My Great Journey Part 2
Please note that I hope to update this blog weekly. Part 3 is already written and will go up next Friday, the 11th, and I'm already at work on Part 4. That being said, I can't promise weekly updates, but please check back... Thanks/Rona
Impact on my Jewish Identity
In this second post on my transition to becoming Rona, I am exploring only issues in Jewish practice and tradition.
As with any classical religion, issues of gender identity are varied and divisive in Judaism. One can read many items in Torah (the Five Books of Moses) and the Tanakh (Hebrew Bible) as a whole and find support for gender identities outside of the standard binary (male-female) existences.
Genesis states that when God created humans, they were created male AND female. The classic understanding of this is a binary state – male OR female, but that’s not the correct reading of the Hebrew. Even the Midrash (a classic rabbinic commentary) states that humanity was created androgynous (the term used today is Intersex). Rather, the understanding to gain here is that humanity was created on a gender spectrum.
A very important text for those who are of other than binary gender is found in the book of Isaiah: (Chapter 56: 3-5)
Do not let the son of the stranger, who has joined himself to the Lord, speak, saying, The Lord has completely separated me from his people; nor let the eunuch say, Behold, I am a dry tree. For thus says the Lord to the eunuchs who keep my Sabbaths, and choose the things that please me, and take hold of my covenant; And to them will I give in my house and within my walls a memorial and a name better than sons and of daughters; I will give them an everlasting name, that shall not be cut off.
The prophet is promising, here, that people of non-standard gender who follow Torah will have a name in Israel, even if they are unable to have children. This gives great hope to many who are religiously engaged and are transgender or other LGBTQ people.
Ultimately, for engaged Jews, halakha, or Jewish Law, becomes a huge factor. Rabbinic writings are rife with examples of alternative gender. Classical Judaism understood something that most modern people do not regarding gender identity. The rabbis of the Talmud identified six unique gender identities. Please see http://www.transtorah.org/PDFs/Classical_Jewish_Terms_for_Gender_Diversity.pdf for a complete discussion of them. We now recognize that gender identity is not a binary state or set of discrete states, but rather a position along a spectrum or spectra of identity traits. Gender identity is as broad and varied as is the population of the planet.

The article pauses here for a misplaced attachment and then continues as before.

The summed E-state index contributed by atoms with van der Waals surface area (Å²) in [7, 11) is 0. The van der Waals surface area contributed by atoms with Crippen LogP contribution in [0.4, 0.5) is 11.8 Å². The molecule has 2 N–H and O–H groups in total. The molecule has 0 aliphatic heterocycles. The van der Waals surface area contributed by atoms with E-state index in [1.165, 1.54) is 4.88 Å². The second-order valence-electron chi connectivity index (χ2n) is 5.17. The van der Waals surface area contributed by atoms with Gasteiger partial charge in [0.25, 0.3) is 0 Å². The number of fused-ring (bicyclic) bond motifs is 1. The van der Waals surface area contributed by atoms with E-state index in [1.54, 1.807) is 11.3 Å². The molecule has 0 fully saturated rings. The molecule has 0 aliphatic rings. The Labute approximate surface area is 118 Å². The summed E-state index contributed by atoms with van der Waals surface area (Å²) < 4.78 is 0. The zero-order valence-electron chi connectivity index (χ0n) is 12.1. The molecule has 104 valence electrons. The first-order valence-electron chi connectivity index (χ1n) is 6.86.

Coming out as a Transgender person obviously has many sociological impacts. In Judaism, this can result in being shunned or even excommunicated by certain communities, although others are much more open and accepting. The links below provide insights into the issues surrounding the halakha of Jewish transgender identity.
They explore the classical sources, and the writings of modern rabbis such as the Tzitz Eliezer¸ Rabbi Eliezer Waldenberg of Blessed Memory, of the Rabbinic Court in Israel. Rabbi Waldenberg determined that a transgender person who has had Gender Confirmation Surgery should be considered their correct gender in accordance with halakha. While he did not permit this transition from the beginning, after the fact, he determined this to be the case. This is in variance with the standard view that the chromosome 46 markers (XX female or XY male) are determinative.
The Rabbinical Assembly, the rabbinic organization of the Conservative Movement has also written a Teshuva, or Responsum, on this issue, and they reached the same conclusion as the Tzitz Eliezer, that transgender people who have had Gender Confirmation Surgery should be considered their correct gender in accordance with Halakha. In their Teshuva, though, they note that social norms should be considered as well.
In many states in the United States, when a transgender person begins their journey, and starts living in their correct gender (long before surgery is an option), they are able to get their names and legal genders changed in accordance with local law. This enables new driver’s licenses and other identification papers such as passports, changes with Social Security, the Veterans’ Administration, the military and schools, and ultimately changes in the birth certificate (I should note that most states require confirmation surgery before reissuing the birth certificate).
So the rabbis of the Rabbinical Assembly ask, if the state considers a person to be legally of their correct gender, shouldn’t we? Many Conservative rabbis and congregations are very friendly and supportive of transgender issues among their communities. More progressive communities are also supportive. Of note, the Union of Reform Judaism, in its recent biennial, issued a proclamation of open support for transgender people.
Of the transgender rabbis currently out, many were ordained from Hebrew Union College (The Reform Movement). There are others from Boston Hebrew College, The Academy for Jewish Religion (my seminary) and from other sources of ordination. I am connected with around 10 such rabbis. http://www.transtorah.org/whoweare.html gives an introduction to some of them, and the Jewish Week ran a series on six transgender rabbis in 2013 (http://forward.com/news/180303/first-generation-of-transgender-rabbis-claims-plac/).
For detailed discussions of the halakha, or Jewish law, of transgender Jews, please see the following pages.
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